TERRE HAUTE —
A blast from the past is in the works for “The Spirit of Terre Haute.”
Outside the Terre Haute Parks and Recreation Department’s Torner Center in Deming Park, a small shed serves as Kauffman Station, home of the park’s locomotive, which offers short but scenic rides throughout the summer months, as it has since 1967.
Now, Bruce Rosselli, the park system’s director of recreation, hopes those rides get a little bit longer in coming years with the help of the Indiana Rail Road Co. and students from Rose-Hulman Institute of Technology.
The goal is to build a new depot for the train and extend its 2,200 feet of track about half a mile in length. “We have multiple designs at this point,” he said.
Plans for the new are inspired by the former train depot that operated near Seventh and Spruce streets until 1986, an enclosed structure which he said resembled a small castle.
“They called it the Big Four Depot,” Rosselli said, recalling childhood trips from that depot aboard Amtrak cars.
Planning for the project has been under way since late summer, but Rosselli noted he and others have been interested in expanding the current ride to nearly three minutes for some time. Interest abounds. Funding was another story.
“We as a park do not have the funds to do this,” he said, crediting Indiana Rail Road Co.’s founder and president Thomas Hoback as instrumental in moving the idea to reality. “Fortunately, Mr. Hoback is a train enthusiast and restores old cars.”
The Indiana Rail Road Co.’s lines run across the west entrance of Deming Park, and Rosselli said once completed, the group hopes to partner with the Terre Haute Children’s Museum and schools in providing an educational experience about trains.
“It’s one of the only remaining ones like it in the Midwest,” he said, pointing out children come running at the sound of a whistle heard from one end of the park’s 177 acres to the other.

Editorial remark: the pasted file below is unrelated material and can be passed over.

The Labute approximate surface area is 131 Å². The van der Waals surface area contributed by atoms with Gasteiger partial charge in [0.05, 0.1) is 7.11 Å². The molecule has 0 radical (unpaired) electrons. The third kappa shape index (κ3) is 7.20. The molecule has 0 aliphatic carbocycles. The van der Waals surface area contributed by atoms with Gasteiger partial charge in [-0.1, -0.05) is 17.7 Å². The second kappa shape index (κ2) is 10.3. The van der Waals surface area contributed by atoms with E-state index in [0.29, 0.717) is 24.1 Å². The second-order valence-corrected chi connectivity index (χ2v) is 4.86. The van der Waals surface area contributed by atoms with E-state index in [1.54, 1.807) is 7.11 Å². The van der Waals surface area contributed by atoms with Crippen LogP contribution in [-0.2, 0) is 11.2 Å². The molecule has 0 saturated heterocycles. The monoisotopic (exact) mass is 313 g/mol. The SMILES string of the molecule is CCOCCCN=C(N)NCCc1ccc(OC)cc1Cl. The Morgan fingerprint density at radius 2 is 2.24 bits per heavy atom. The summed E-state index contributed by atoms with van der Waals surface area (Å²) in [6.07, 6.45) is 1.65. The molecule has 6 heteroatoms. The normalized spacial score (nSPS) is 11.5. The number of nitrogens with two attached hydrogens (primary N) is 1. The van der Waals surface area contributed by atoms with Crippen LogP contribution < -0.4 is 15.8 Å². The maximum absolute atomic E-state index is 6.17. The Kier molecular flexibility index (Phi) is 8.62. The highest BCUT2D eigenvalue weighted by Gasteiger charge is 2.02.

Some Rose-Hulman students have adopted the project’s planning phase and are at work on design concepts to be ready for review this spring.
Nathaniel Wallen, a senior civil engineering major from Knox, said the four-student team chose the project for its senior design class. As part of the learning process, each member switches roles within the team, from project manager to client liaison.
“The biggest thing that got me interested in this is there are a lot of opportunities for creativity, and there are several aspects of the project which are interesting,” he said. Plus, he said, it’s a way to give back to the community.
The prospect of working for a railroad company someday is also in the back of his mind.
“And it gives me something to talk about with employers as well,” he said.
Rosselli said the project has value to all involved, and other local businesses might be interested in sponsorships. Once complete, the park hopes to use the depot to sell souvenirs and concessions.
“They’ve got great ideas,” he said of the team, adding that at some point he’d like to see an ice rink and WiFi added to Deming Park’s offerings.
Known as “The Spirit of Terre Haute,” the train has operated inside the park since 1967, operating seven days a week between April and August, with some special events as late as October, he said. Plans are to have the extension and depot completed some time in 2014, with project costs totaling under $100,000 considering in-kind donations afforded by Indiana Rail Road Co. and Rose-Hulman students, he said.
Brian Boyce can be reached at 812-231-4253 or by email at email@example.com.